Ray-Hof Agencies, Inc. v. PetersenAnnotate this Case
123 So. 2d 251 (1960)
RAY-HOF AGENCIES, INC. and Corporate Group Service, Inc., Petitioners, v. Thorrence G. PETERSEN, Respondent.
Supreme Court of Florida.
September 21, 1960.
*252 Raymond E. Barnes and Edward J. Trotter, Jr., of Berson, Barnes & Inman, Orlando, for petitioners.
John Langford and Robert E. Hucker, Jacksonville, for respondent.
We are asked in this cause to review by certiorari that decision of the District Court of Appeal, First District, reported in 117 So. 2d 497. Petitioner contends that the district court's opinion and decision is in direct conflict with the decisions of this Court in Webster Lumber Co. v. Lincoln, 1927, 94 Fla. 1097, 115 So. 498 and Peters v. E.O. Painter Fertilizer Co., 1917, 73 Fla. 1001, 75 So. 749.
Respondent, Thorrence G. Petersen, hereinafter referred to as claimant, had on various occasions worked for Griffin Industries in Florida and for Ray-Hof Agencies, Inc. in Georgia. Ray-Hof, hereinafter referred to as the employer, is a subsidiary of Griffin.
The record before us and the district court's opinion reveal that during the summer of 1954, while claimant was working for Griffin Industries in Miami, Florida, the manager of the employer talked either with the claimant or with an agent of the employer, advising the claimant "that if he would return to Atlanta, he would be given another chance, that there was going to be an opening in the position of foreman and that it was probable that he would be given the job." [117 So. 2d 498.] The claimant gave up his employment in Miami and proceeded to Atlanta where he went to work for the employer and two weeks later was made a foreman. Later, while working for the employer in Alabama, the claimant received the injury for which compensation is sought.
As stated in the district court's opinion the claimant contends that he is entitled to compensation under the Florida Act because the facts of this case meet the requirements of F.S. § 440.09, F.S.A. The cited act provides that an injury occurring outside the State of Florida is compensable under the Florida Act if (a) the contract of employment was made in this state, and (b) the employer's place of business or the employee's residence is in this state, and *253 (c) the employment was not for services to be rendered exclusively outside this state.
The deputy commissioner held that all of the requirements of § 440.09 were met by the evidence and held the claimant entitled to compensation.
On review the Full Commission reversed the deputy, principally on the ground that the contract of employment was not made in Florida but was made in Georgia when the claimant, in response to the employer's offer, reported for work in Atlanta, Georgia.
Thereafter, under the then existing provisions of F.S. § 440.27, F.S.A., the claimant petitioned the subject district court of appeal to review the order of the Full Commission with the result that the district court by its opinion and decision reported in 117 So. 2d 497 quashed the order of the Full Commission and reinstated the order of the deputy commissioner.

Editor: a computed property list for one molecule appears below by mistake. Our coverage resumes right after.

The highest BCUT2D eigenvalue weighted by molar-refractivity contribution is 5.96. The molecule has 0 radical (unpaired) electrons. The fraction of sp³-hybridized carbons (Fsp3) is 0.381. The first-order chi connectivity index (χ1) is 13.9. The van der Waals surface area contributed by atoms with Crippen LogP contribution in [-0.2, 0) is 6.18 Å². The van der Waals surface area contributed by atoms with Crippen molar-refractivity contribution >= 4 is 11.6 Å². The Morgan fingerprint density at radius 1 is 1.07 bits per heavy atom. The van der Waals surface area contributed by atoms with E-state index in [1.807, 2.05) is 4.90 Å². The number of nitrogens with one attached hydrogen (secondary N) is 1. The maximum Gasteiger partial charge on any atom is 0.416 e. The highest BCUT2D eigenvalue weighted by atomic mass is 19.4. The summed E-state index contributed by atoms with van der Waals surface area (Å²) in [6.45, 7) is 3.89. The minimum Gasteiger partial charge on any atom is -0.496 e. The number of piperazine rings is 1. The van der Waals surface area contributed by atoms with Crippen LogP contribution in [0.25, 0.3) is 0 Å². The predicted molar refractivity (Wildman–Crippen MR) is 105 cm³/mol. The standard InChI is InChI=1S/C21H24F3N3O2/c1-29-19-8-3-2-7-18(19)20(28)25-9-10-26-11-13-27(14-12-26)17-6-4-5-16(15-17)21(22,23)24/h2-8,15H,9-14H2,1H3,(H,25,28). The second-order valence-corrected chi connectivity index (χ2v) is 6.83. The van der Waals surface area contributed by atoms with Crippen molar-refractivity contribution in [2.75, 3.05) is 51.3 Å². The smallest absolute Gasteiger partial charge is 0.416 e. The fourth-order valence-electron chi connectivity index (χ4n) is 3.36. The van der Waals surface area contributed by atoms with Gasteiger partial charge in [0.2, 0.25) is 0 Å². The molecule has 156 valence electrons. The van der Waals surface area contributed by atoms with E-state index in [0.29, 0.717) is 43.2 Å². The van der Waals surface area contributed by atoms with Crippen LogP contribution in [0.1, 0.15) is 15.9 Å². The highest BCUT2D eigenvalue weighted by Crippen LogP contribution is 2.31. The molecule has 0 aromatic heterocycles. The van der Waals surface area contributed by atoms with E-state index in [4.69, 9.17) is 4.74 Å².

We must determine first whether there is a conflict between the district court's opinion and decision and the cited decisions of this Court and then second, whether the contract of employment between the claimant and the employer was or was not made in Florida.
On the question of conflict, we think that the employer is correct in its contention that there is a direct conflict, on the same point of law, between the district court's opinion and decision and those of this Court in Webster Lumber Co. v. Lincoln, supra, and Peters v. E.O. Painter Fertilizer Co., supra.
In the Webster case this Court held that the offeror has the right to prescribe in his offer conditions "as to time, place, quantity, mode of acceptance, or other matters which it may please him to insert in and make a part thereof." [94 Fla. 1097, 115 So. 504.] (Emphasis added.) It also held that the acceptance, to conclude the agreement, must in every respect meet and correspond with the offer.
The district court in its opinion recognized that the employer in its offer of employment inserted the condition that "if the employee came to Atlanta he would be given employment." [117 So. 2d 499.]
It recognized that strict logic would indicate that it was necessary for the claimant to physically report in Atlanta in order to fully perform the conditions of the offer.
It nevertheless, held that in effect the contract was made in Florida when the claimant undertook "performance by leaving Miami."
We think it quite obvious that this is in conflict with the decision of this Court in the Webster case.
The Peters case stands for the rule that the place of contract is "where the last act necessary to complete the contract is performed." [73 Fla. 1001, 75 So. 750.]
The district court correctly recognized this to be the law saying, "The general rule is that a contract is deemed to be made in the state where the last act necessary to make a binding agreement takes place." [117 So. 2d 499.] However, after stating and recognizing this principal, it ignored it and held the place of contract to be Miami, Florida, the place where claimant began "his performance" by departing for Atlanta. Although the opinion makes clear that the last act necessary to make a binding agreement was to take place in Atlanta, Georgia it nevertheless held that the place of contract was in Florida. It therefore is in conflict with the Peters case.
We go next to the question of the place of the contract.